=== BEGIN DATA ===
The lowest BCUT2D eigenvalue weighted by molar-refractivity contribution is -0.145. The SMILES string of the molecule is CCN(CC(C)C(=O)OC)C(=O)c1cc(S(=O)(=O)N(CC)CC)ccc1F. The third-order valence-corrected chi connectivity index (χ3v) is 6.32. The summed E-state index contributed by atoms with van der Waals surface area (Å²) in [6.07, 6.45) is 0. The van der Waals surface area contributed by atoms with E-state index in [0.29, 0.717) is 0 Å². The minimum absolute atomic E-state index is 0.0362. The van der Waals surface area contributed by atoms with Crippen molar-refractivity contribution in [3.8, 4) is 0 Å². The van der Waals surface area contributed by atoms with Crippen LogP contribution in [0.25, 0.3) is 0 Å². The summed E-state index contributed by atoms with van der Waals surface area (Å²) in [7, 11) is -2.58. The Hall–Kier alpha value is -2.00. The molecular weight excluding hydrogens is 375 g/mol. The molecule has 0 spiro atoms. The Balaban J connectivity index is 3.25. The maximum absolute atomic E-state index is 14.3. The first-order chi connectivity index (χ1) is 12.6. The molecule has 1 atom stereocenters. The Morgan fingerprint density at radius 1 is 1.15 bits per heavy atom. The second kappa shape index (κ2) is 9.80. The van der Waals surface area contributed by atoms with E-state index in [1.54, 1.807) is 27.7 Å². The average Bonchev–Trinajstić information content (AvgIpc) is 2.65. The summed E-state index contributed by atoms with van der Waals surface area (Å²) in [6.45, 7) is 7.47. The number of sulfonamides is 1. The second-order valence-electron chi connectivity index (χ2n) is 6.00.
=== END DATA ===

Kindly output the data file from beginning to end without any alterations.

The lowest BCUT2D eigenvalue weighted by molar-refractivity contribution is -0.145. The SMILES string of the molecule is CCN(CC(C)C(=O)OC)C(=O)c1cc(S(=O)(=O)N(CC)CC)ccc1F. The third-order valence-corrected chi connectivity index (χ3v) is 6.32. The summed E-state index contributed by atoms with van der Waals surface area (Å²) in [6.07, 6.45) is 0. The van der Waals surface area contributed by atoms with E-state index in [0.29, 0.717) is 0 Å². The minimum absolute atomic E-state index is 0.0362. The van der Waals surface area contributed by atoms with Crippen molar-refractivity contribution in [3.8, 4) is 0 Å². The van der Waals surface area contributed by atoms with Crippen LogP contribution in [0.25, 0.3) is 0 Å². The summed E-state index contributed by atoms with van der Waals surface area (Å²) in [7, 11) is -2.58. The Hall–Kier alpha value is -2.00. The molecular weight excluding hydrogens is 375 g/mol. The molecule has 0 spiro atoms. The Balaban J connectivity index is 3.25. The maximum absolute atomic E-state index is 14.3. The first-order chi connectivity index (χ1) is 12.6. The molecule has 1 atom stereocenters. The Morgan fingerprint density at radius 1 is 1.15 bits per heavy atom. The second kappa shape index (κ2) is 9.80. The van der Waals surface area contributed by atoms with E-state index in [1.54, 1.807) is 27.7 Å². The average Bonchev–Trinajstić information content (AvgIpc) is 2.65. The summed E-state index contributed by atoms with van der Waals surface area (Å²) in [6.45, 7) is 7.47. The number of sulfonamides is 1. The second-order valence-electron chi connectivity index (χ2n) is 6.00.